COUNTY—In light of the bitter cold snap that's sent recent temperatures into the single digits, the American Red Cross has issued tips to keep warm this winter.

For starters, wearing several light layers of clothes will help insulate against sub-freezing temperatures. Gloves and hats also help to trap heat and shield against the cold.

With temperatures below freezing, it's important to recognize the warning signs of hypothermia.

Those venturing outside should be on the lookout for confusion, dizziness, exhaustion and severe shivering.

The Red Cross advises those observing these symptoms should seek immediate medical attention.

In addition to hypothermia, winter wanderers should also keep a weather eye for signs of frostbite.

Symptoms include numbness, flushed gray, white, blue or yellow skin discoloration, and numb or waxy-feeling skin.

To avoid frozen pipes, the Red Cross recommends running water – even as little as a trickle – maintaining a consistent thermostat day and night, and opening cabinets to let warmer air from the house reach pipes near sinks.

Maintaining safe heating practices is important as well to prevent both the risk of fires and inhalation of poisonous gasses such as Carbon Monoxide (CO).

Residents should not heat their homes with a stove or oven, warns the Red Cross.

Additionally, use of space heaters and fireplaces should be monitored with care.

Space heaters should be placed on hard, level, nonflammable surfaces away from rugs, blankets, bedding or other incendiary materials.

The National Fire Protection Association (NFPA) recommends at least a three-foot clear operational area surrounding a space heater.

Such heating implements should be plugged directly into a wall outlet and not into an extension cord.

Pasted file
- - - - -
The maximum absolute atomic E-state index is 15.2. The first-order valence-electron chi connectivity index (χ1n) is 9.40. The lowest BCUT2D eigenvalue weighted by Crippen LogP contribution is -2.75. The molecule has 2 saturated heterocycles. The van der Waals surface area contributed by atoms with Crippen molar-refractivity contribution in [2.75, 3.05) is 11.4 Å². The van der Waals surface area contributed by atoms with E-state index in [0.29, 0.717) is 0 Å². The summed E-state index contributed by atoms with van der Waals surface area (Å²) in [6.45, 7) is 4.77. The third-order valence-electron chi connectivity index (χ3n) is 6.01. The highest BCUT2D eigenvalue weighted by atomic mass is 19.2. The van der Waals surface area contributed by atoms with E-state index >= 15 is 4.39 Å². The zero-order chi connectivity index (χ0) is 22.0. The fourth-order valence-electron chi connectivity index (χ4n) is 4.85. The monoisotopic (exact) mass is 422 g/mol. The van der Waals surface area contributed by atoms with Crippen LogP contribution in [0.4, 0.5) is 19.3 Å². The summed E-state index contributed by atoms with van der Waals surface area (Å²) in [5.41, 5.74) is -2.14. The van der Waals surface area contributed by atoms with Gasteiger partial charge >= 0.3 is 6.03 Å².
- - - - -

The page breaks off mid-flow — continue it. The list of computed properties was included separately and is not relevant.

Those heating their homes with a fireplace should ensure they have a glass or metal screen in place large enough to detain sparks and rolling logs from entering the room.

Fireplace flues should also be inspected for proper operation and cleared of obstructions to allow for appropriate ventilation.

Flues should be left open until embers have completely burned out.

Additionally, space heaters should be turned off and fire places completely smothered before leaving the room or going to sleep at night.

If a home loses power, Red Cross recommends generators be operated outside - “never inside the home including in the basement or garage” - where they can receive proper ventilation, lest CO poisoning ensue.

While inspection and battery replacement of smoke and CO detectors should be performed regularly, it is especially imperative to do so in the winter months when alternative heating sources are in operation, cautions the NFPA.

The American Red Cross has two phone apps available for download to aid Pennsylvanians this winter.

The Red Cross Emergency App provides “instant access to weather alerts for [a resident's] area and where loved ones live,” states a release

Additionally the release states, the First Aid App grants the user “Expert medical guidance and a hospital locator...in case you encounter any mishaps.”

Both are available to download for free from app stores and online at www.redcross.org/apps.

Pet protection

It is also advisable to bring pets indoors over the winter.

Kristen Tullo, Pennsylvania State Director of the Humane Society of the United States said in a Governor's Office press release, “We encourage the public to help to keep the dogs of Pennsylvania safe and warm this winter by reporting animal neglect to the local humane society police officer, local or state police. If it’s too cold for you, it’s too cold for them.”

During such chilling times, pets should be brought inside or provided with a warm shelter where they have access to unfrozen water.

Governor Tom Wolf's Office reminds residents this is the first winter since the state passed more stringent animal protection laws and animal cruelty punishments.

The law reminds residents that animals cannot be tethered outside in temperatures above 90 degrees or below 32 degrees Fahrenheit for periods longer than 30 minutes.

Tethered animals must also be in a space free of “excessive waste,” on a lead longer than three times the length of the animal or ten feet, and secured by an appropriate collar.

This means no tow or log chains, no choke pinch, prong or other chain collars.

“Additionally, animals must be provided sanitary shelter that allows the animal to maintain normal body temperature and keeps the animal dry all year,” states a release from the Governor's office.

Cited in said release, Tullo stated, “Continuous tethering can cause severe physical damages such as cracked and bleeding paws, frostbite and hypothermia.”

—Information from a release was used in this story.